Hip Implant Failure in Australia
The Australian government has been an international leader as a watchdog for metal-on-metal hip implant patients. It recalled the DePuy ASR metal-on-metal hip implant, and issued three warnings about metal-on-metal hip implants in general.
Australia was the first country to recall the DePuy ASR. It recalled the ASR in December 2009, because it said that patients with ASRs needed revision surgery (removal of ASR and replacement with a new implant) at a much higher than anticipated rate.
Its warnings had less bite than its recall, but they were also broader, and applied to more implants.
1. If Blood Metal Levels Rise, Then Get Implant Removed
- The Australian government issued the first warning on September 20, 2012.
- If patients have increasing metal ion levels, then they should undergo revision surgery.
- Patients without symptoms should undergo monitoring at a minimum of once per year.
2. If 36 mm or Larger, Then Get Implant Removed
- The Australian government issued the second warning on April 14, 2014.
- If the patient has increased blood metal levels, or the patient got a total hip arthroplasty and the patient’s femoral head is 36 mm or larger, then they should undergo revision surgery.
3. Consistency with the EU
- The Australian government issued the third warning on March 12, 2015.
- This warning is just a link to the EU’s recent report on metal-on-metal hips. The main point of that report is that metal-on-metal hip implants conclusively do cause metal poisoning.
Hip Implant Failure in the European Union
The Scientific Committee on Emerging Newly Identified Health Risks issued an opinion on metal-on-metal hip implants in March 2014. The Committee concluded that all types of metal-on-metal hip implants release metal particles into the bloodstream, and that the process is even more severe in implants with large femoral heads. The Committee did not ban metal-on-metal hip implants outright. Rather, it suggested that their use should be “carefully considered” on a case by case basis.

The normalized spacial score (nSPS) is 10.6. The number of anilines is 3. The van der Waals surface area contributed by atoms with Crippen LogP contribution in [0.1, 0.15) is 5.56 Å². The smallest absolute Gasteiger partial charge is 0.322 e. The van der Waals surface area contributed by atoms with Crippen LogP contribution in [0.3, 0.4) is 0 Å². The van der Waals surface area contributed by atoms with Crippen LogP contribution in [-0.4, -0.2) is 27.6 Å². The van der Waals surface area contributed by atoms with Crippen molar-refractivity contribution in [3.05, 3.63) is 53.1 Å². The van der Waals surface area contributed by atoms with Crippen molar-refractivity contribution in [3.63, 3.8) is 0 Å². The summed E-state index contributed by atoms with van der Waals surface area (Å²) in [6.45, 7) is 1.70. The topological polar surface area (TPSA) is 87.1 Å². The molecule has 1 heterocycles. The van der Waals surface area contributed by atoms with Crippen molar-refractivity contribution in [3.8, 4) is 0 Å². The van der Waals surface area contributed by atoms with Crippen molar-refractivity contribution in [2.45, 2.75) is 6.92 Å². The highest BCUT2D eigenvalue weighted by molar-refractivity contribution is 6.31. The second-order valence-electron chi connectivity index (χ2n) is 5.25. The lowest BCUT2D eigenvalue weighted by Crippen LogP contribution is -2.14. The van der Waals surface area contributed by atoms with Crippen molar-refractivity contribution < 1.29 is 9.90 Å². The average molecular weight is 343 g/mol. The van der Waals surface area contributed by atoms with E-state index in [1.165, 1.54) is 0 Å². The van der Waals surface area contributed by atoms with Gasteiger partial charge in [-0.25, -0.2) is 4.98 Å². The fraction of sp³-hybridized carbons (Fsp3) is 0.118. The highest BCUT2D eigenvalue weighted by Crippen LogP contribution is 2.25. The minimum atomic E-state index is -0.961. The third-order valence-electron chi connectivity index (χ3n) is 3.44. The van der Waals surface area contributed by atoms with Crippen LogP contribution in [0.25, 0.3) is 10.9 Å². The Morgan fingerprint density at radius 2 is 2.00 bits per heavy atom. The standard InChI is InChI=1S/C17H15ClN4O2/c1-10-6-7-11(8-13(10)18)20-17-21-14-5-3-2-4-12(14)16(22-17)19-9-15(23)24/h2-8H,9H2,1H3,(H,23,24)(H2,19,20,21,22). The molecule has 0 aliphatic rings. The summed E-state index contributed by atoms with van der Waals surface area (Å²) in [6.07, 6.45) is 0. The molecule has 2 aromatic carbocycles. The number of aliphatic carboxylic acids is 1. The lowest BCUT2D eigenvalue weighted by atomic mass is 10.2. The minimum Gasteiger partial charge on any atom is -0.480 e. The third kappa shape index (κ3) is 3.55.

Why are other countries noticing the failure problems before the US?
Generally, foreign governments warn about and recall metal-on-metal hip implants before the US government. The reason why it works that way is because other countries have joint registries. A joint registry is a list of every patient who has received a certain implant in a certain country. It has each patient’s name, the type of implant they received, the date they received it, and among other things, whether they had to get the implant replaced. It takes lots of data to identify a pattern of failure. Joint registries help countries spot malfunctioning implants faster, because it puts more data in front of them, faster.
Foreign governments have been telling hip implant manufacturers that their implants are harming patients for more than 5 years (Australia in 2009), (UK in 2010), (Canada in 2012). Manufacturers keep selling their hip implants in the US even though multiple governments worldwide are recalling those same implants. Hip implant manufacturers need to be held accountable.